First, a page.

New deal could end deadlock at Norfolk County Council

An alliance between Labour, UKIP and the Liberal Demcrats has broken the deadlock at Norfolk County Council.

An alliance between Labour, UKIP and the Liberal Demcrats has broken the deadlock at Norfolk County Council. - Credit: Archant

The deadlock over who will run Norfolk County Council could be on the brink of being broken - after a rainbow alliance was formed which could see a Labour leader at County Hall.

A deal has been agreed between Labour, UKIP, and the Liberal Democrats which could end the stalemate which has been in place since the county council elections three weeks ago.

An extraordinary meeting of the county council will take place tomorrow to attempt to find a leader, after a previous attempt last week ended in defeat for the Conservatives and their leader Bill Borrett.

And, if the agreement between the parties stacks up, then tomorrow could see them vote for Labour leader George Nobbs to become council leader, who will then pick a cabinet.

But it will be for a year, with a resolution signed by Labour, UKIP and the Lib Dems committed to changing the way the council is run from a cabinet system to a committee system.

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Mr Nobbs said he would relinquish his position at the end of those 12 months.

All the parties involved in the alliance want to see an end to the current cabinet system of government - where a cabinet of porfolio holders is the decision-making body - and to go back to a committee-style of running the authority, which they say would be a more democratic method.

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The Greens were not at today's press conference where the resolution was signed and it is not clear if they will vote for Mr Nobbs tomorrow.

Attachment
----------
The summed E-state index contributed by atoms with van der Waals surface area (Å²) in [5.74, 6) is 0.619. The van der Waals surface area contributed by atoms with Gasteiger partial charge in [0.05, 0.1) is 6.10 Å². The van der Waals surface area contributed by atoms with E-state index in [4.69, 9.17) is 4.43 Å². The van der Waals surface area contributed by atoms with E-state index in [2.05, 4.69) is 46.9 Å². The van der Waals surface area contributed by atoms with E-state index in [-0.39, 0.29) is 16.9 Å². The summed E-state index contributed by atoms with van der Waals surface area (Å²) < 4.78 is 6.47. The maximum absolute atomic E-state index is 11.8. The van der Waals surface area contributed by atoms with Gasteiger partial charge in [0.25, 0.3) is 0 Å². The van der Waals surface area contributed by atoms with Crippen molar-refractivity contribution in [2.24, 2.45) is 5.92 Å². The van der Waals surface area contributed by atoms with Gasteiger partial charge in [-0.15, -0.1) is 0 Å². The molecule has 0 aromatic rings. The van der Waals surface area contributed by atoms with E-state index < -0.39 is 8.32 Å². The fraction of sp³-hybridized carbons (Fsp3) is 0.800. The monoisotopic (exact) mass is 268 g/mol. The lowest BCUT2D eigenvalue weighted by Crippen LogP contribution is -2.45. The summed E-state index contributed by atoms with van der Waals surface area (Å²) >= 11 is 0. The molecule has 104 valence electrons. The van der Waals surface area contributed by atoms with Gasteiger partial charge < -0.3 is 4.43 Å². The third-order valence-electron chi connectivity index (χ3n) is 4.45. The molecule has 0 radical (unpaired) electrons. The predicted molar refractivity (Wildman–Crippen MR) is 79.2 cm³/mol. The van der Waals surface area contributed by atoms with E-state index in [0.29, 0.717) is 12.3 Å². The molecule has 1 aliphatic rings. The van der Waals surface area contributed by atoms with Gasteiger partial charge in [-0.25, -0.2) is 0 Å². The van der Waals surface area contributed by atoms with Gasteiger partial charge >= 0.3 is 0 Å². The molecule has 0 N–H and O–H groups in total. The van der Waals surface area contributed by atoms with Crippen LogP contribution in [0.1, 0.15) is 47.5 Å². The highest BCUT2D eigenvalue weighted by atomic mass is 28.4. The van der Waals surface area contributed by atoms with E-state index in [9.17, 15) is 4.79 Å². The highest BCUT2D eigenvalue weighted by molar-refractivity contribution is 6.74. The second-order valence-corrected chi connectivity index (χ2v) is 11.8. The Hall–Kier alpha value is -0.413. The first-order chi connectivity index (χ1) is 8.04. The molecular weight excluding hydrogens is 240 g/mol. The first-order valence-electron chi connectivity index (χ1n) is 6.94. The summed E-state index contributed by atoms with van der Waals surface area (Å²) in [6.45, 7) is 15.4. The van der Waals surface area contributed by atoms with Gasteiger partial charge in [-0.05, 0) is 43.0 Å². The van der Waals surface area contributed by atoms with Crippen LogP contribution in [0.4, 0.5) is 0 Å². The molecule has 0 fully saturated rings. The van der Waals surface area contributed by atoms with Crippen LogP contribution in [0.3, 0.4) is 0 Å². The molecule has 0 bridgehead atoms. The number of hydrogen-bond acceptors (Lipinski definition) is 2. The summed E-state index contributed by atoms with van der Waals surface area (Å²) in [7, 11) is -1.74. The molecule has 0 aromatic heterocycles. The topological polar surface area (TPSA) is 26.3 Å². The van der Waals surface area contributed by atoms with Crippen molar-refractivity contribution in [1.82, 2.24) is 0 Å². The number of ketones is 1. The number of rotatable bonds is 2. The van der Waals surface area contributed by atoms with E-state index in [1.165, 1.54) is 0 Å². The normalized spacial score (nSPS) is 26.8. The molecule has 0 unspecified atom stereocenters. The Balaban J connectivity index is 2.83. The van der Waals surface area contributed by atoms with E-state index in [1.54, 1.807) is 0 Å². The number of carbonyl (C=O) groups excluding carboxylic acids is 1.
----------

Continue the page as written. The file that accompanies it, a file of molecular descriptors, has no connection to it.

The county council has been stuck in limbo since the results of the May 2 election, when all 84 council divisions were up for election. The Conservatives saw their majority whittled away at the ballot box, with their number reduced from the 60 at the 2009 elections to 40.

UKIP's success was the big surprise, increasing their number of councillors from one to 15. Labour made gains and took 14 divisions, although that was not as many as the party had hoped. The Liberal Democrats have 10 councillors, the Greens four and there is one independent.

On Monday last week, the Conservatives made an attempt to form a minority administration, led by their group leader and former county council leader Bill Borrett. But that bid was defeated, by 43 votes to 40. Talks between the Tories and the Lib Dems about forming a coalition then took place, but collapsed.

With Mr Borrett seemingly running out of options, he had said he expected the Conservatives would end up being the opposition group at County Hall, despite being the biggest party and that could become the case depending on how tomorrow's meeting pans out.

If an administration is formed, then one of the first issues which will be discussed by the new-look council will be to debate wether or not to press ahead with the proposed incinerator at King's Lynn. That debate is earmarked for June 17, following a proposal by Conservative John Dobson to debate the pans for the controversial waste incinerator at Saddlebow.

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